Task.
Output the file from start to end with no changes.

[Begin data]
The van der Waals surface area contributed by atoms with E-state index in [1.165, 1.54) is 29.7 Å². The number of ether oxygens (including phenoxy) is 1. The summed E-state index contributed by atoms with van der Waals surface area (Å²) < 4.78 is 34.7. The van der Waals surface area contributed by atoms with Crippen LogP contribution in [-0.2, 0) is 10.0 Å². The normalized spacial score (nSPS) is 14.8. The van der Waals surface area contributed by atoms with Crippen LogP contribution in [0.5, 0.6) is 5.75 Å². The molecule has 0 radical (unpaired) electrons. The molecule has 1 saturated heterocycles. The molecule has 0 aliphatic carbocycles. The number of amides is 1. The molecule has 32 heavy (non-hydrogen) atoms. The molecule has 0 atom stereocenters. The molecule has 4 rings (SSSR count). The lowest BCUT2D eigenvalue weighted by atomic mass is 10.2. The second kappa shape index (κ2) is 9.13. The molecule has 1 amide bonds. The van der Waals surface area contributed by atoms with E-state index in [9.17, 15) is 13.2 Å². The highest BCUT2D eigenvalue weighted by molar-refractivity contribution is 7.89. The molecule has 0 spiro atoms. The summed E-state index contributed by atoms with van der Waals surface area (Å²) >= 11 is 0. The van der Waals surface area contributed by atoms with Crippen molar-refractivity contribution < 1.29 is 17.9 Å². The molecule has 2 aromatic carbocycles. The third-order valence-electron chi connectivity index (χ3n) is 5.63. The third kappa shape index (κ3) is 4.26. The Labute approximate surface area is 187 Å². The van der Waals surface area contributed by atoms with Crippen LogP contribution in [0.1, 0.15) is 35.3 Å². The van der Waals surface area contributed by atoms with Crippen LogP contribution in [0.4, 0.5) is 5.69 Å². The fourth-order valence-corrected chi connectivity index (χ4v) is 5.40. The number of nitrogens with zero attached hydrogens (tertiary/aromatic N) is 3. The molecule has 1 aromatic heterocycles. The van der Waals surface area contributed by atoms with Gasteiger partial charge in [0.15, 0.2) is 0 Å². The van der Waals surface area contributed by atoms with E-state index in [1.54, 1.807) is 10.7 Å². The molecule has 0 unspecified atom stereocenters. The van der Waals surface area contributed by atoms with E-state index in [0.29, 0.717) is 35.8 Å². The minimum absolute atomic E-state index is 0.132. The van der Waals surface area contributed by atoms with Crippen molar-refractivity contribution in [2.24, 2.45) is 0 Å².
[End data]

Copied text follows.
The van der Waals surface area contributed by atoms with E-state index in [1.165, 1.54) is 29.7 Å². The number of ether oxygens (including phenoxy) is 1. The summed E-state index contributed by atoms with van der Waals surface area (Å²) < 4.78 is 34.7. The van der Waals surface area contributed by atoms with Crippen LogP contribution in [-0.2, 0) is 10.0 Å². The normalized spacial score (nSPS) is 14.8. The van der Waals surface area contributed by atoms with Crippen LogP contribution in [0.5, 0.6) is 5.75 Å². The molecule has 0 radical (unpaired) electrons. The molecule has 1 saturated heterocycles. The molecule has 0 aliphatic carbocycles. The number of amides is 1. The molecule has 32 heavy (non-hydrogen) atoms. The molecule has 0 atom stereocenters. The molecule has 4 rings (SSSR count). The lowest BCUT2D eigenvalue weighted by atomic mass is 10.2. The second kappa shape index (κ2) is 9.13. The molecule has 1 amide bonds. The van der Waals surface area contributed by atoms with E-state index in [9.17, 15) is 13.2 Å². The highest BCUT2D eigenvalue weighted by molar-refractivity contribution is 7.89. The molecule has 0 spiro atoms. The summed E-state index contributed by atoms with van der Waals surface area (Å²) >= 11 is 0. The van der Waals surface area contributed by atoms with Crippen molar-refractivity contribution < 1.29 is 17.9 Å². The molecule has 2 aromatic carbocycles. The third-order valence-electron chi connectivity index (χ3n) is 5.63. The third kappa shape index (κ3) is 4.26. The Labute approximate surface area is 187 Å². The van der Waals surface area contributed by atoms with Crippen LogP contribution in [0.1, 0.15) is 35.3 Å². The van der Waals surface area contributed by atoms with Crippen LogP contribution in [0.4, 0.5) is 5.69 Å². The fourth-order valence-corrected chi connectivity index (χ4v) is 5.40. The number of nitrogens with zero attached hydrogens (tertiary/aromatic N) is 3. The molecule has 1 aromatic heterocycles. The van der Waals surface area contributed by atoms with Gasteiger partial charge in [0.15, 0.2) is 0 Å². The van der Waals surface area contributed by atoms with E-state index in [1.54, 1.807) is 10.7 Å². The molecule has 0 unspecified atom stereocenters. The van der Waals surface area contributed by atoms with E-state index in [0.29, 0.717) is 35.8 Å². The minimum absolute atomic E-state index is 0.132. The van der Waals surface area contributed by atoms with Crippen molar-refractivity contribution in [2.24, 2.45) is 0 Å².